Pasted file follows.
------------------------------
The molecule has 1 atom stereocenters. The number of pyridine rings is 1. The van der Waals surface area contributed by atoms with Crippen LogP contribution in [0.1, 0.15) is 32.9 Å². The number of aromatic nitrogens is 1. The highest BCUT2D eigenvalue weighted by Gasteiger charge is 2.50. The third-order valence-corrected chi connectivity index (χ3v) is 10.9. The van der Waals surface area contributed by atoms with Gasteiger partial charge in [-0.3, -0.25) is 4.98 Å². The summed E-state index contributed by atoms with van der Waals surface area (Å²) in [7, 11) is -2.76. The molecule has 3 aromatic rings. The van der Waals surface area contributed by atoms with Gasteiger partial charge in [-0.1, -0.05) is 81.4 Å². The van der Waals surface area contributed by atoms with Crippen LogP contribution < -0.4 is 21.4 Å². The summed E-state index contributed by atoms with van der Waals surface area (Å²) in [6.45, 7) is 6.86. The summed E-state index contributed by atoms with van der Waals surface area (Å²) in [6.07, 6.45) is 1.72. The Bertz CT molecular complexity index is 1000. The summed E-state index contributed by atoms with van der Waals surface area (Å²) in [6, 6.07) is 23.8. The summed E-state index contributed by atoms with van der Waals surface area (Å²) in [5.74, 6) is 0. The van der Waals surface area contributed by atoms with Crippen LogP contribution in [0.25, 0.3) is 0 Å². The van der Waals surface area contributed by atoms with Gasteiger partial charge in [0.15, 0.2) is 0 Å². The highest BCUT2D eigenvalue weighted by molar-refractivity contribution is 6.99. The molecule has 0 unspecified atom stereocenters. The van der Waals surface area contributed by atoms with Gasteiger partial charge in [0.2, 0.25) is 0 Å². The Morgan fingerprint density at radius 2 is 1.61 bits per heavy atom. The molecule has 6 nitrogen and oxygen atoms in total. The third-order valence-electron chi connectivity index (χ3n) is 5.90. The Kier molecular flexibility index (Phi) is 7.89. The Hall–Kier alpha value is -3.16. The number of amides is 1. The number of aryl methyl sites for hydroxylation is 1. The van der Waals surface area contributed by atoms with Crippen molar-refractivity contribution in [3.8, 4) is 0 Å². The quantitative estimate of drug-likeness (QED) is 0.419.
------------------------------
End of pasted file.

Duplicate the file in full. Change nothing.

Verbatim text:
The molecule has 1 atom stereocenters. The number of pyridine rings is 1. The van der Waals surface area contributed by atoms with Crippen LogP contribution in [0.1, 0.15) is 32.9 Å². The number of aromatic nitrogens is 1. The highest BCUT2D eigenvalue weighted by Gasteiger charge is 2.50. The third-order valence-corrected chi connectivity index (χ3v) is 10.9. The van der Waals surface area contributed by atoms with Gasteiger partial charge in [-0.3, -0.25) is 4.98 Å². The summed E-state index contributed by atoms with van der Waals surface area (Å²) in [7, 11) is -2.76. The molecule has 3 aromatic rings. The van der Waals surface area contributed by atoms with Gasteiger partial charge in [-0.1, -0.05) is 81.4 Å². The van der Waals surface area contributed by atoms with Crippen LogP contribution < -0.4 is 21.4 Å². The summed E-state index contributed by atoms with van der Waals surface area (Å²) in [6.45, 7) is 6.86. The summed E-state index contributed by atoms with van der Waals surface area (Å²) in [6.07, 6.45) is 1.72. The Bertz CT molecular complexity index is 1000. The summed E-state index contributed by atoms with van der Waals surface area (Å²) in [6, 6.07) is 23.8. The summed E-state index contributed by atoms with van der Waals surface area (Å²) in [5.74, 6) is 0. The van der Waals surface area contributed by atoms with Crippen LogP contribution in [0.25, 0.3) is 0 Å². The van der Waals surface area contributed by atoms with Gasteiger partial charge in [0.15, 0.2) is 0 Å². The highest BCUT2D eigenvalue weighted by molar-refractivity contribution is 6.99. The molecule has 0 unspecified atom stereocenters. The van der Waals surface area contributed by atoms with Gasteiger partial charge in [0.2, 0.25) is 0 Å². The Morgan fingerprint density at radius 2 is 1.61 bits per heavy atom. The molecule has 6 nitrogen and oxygen atoms in total. The third-order valence-electron chi connectivity index (χ3n) is 5.90. The Kier molecular flexibility index (Phi) is 7.89. The Hall–Kier alpha value is -3.16. The number of amides is 1. The number of aryl methyl sites for hydroxylation is 1. The van der Waals surface area contributed by atoms with Crippen molar-refractivity contribution in [3.8, 4) is 0 Å². The quantitative estimate of drug-likeness (QED) is 0.419.